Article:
Remember to blow the whistle with confidence, even if you are not feeling so confident and use decisive signals with straight arms.

If you have a difficult player dissenting or doing something else to disrupt the game, at a stoppage of play, issue a caution to them and let the player know that kind of behavior is unacceptable. If the player still insists on being difficult, use a well delivered warning to let them know that you have just about reached the limit of what you are going to take. It is often helpful to let the coach know this particular player is wearing out their welcome and the team may soon be playing short. Give the coach a short period of time (approximately 30–60 seconds) to correct the situation. If the bad behavior continues, issue a second caution and then a send-off (red card). Remember that the proper procedure for this is to display the second yellow card and then the red.

Remain calm when talking to players, but be firm in your voice and your decisions. Do not yell at players and never use foul or abusive language no matter what they are saying to you. Speak softly so the players must quiet down to hear you.

Listen to what players are saying. Allow them to vent for a few seconds before calling it dissent. You might find out about fouls you are missing, or there may be something else going on that can be easily corrected. This tactic also lets the players know you are willing to listen up to a certain point. This type of exchange should not go on often in a game and should not last for more than a few seconds. If it goes on longer, you must deal with it. The more experience you have as a referee, the easier it is to set boundaries and to know when and where to set them.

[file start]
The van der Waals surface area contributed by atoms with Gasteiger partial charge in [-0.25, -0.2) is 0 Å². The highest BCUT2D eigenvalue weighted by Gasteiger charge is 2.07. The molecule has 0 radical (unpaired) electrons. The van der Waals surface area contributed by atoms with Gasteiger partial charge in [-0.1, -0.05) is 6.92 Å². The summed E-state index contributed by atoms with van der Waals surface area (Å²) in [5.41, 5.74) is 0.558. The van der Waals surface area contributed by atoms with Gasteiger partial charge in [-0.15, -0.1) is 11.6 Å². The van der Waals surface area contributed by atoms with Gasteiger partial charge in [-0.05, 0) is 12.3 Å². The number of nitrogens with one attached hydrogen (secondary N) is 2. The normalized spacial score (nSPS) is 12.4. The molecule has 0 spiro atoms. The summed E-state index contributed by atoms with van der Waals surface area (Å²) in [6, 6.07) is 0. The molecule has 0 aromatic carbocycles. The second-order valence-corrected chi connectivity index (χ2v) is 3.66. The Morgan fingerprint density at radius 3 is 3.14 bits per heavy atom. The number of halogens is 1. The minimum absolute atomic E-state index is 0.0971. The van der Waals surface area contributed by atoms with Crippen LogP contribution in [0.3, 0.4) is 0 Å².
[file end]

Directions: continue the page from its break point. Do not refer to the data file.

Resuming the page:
Dealing with Problem Parents

Remain calm.

Do not get into discussions or arguments with the sidelines.

Report any misbehavior on the part of the spectators in a misconduct report to the league so that this type of behavior can be disciplined and stopped. Most leagues and state associations have methods for dealing with bad behavior, but doing so often requires a written report from the referee.

Enlist the support of the coach. Ask him to speak with the offending spectators, and let him know that if the behavior continues, the game will not. This will usually be enough to quiet most parents, but not all.

If you have asked the coach to deal with problem parents and the situation continues, ask the coach to have the spectator leave the area. If the spectator refuses, tell the coach that if the spectator is not removed, the game will end. Give the coach a reasonable amount of time (approximately 30–60 seconds) to deal with the situation. If the parent does not leave, you should feel free to end the game. Be sure you file a complete written report with the league so that there is a clear understanding of why the game was terminated. The league must have a written report in order to take any follow-up disciplinary action.

How Do Referees Improve?

        To be a good referee, you must continue to learn and improve with every game.

Experience is the best teacher and confidence builder.

The more games you do the more comfortable and confident you’ll be.

If something occurs in a game and you aren’t sure if you made the correct decision, go back to the Laws of the Game, Q & A and Advice to Referees after the game and double check.

Talk to more experienced referees about the decision you made and whether or not you should have done something differently, or email an experienced referee with the question.

Watch experienced referees and notice how they deal with specific situations that cause you trouble in a game.

Have experienced referees watch and critique you and then remember to try the suggestions they give you.

Seek out experienced referees to work with. By running lines for experienced referees, you gain a better appreciation as to what the protocols of the game are as well as learning about ways in which you can improve your game. This is an excellent tool. Once you have done this for several games, ask to have experienced referees as your assistant referees when you work the center.

Go slow in advancing to more difficult matches – don’t rush it, but also challenge yourself to keep growing as a referee by taking more challenging assignments once you have reached a comfort level where you are currently being assigned.

Attend seminars, workshops and clinics.

Watch games of every level whenever possible. This helps you to not only watch skilled referees work; it also helps you to learn more about the game.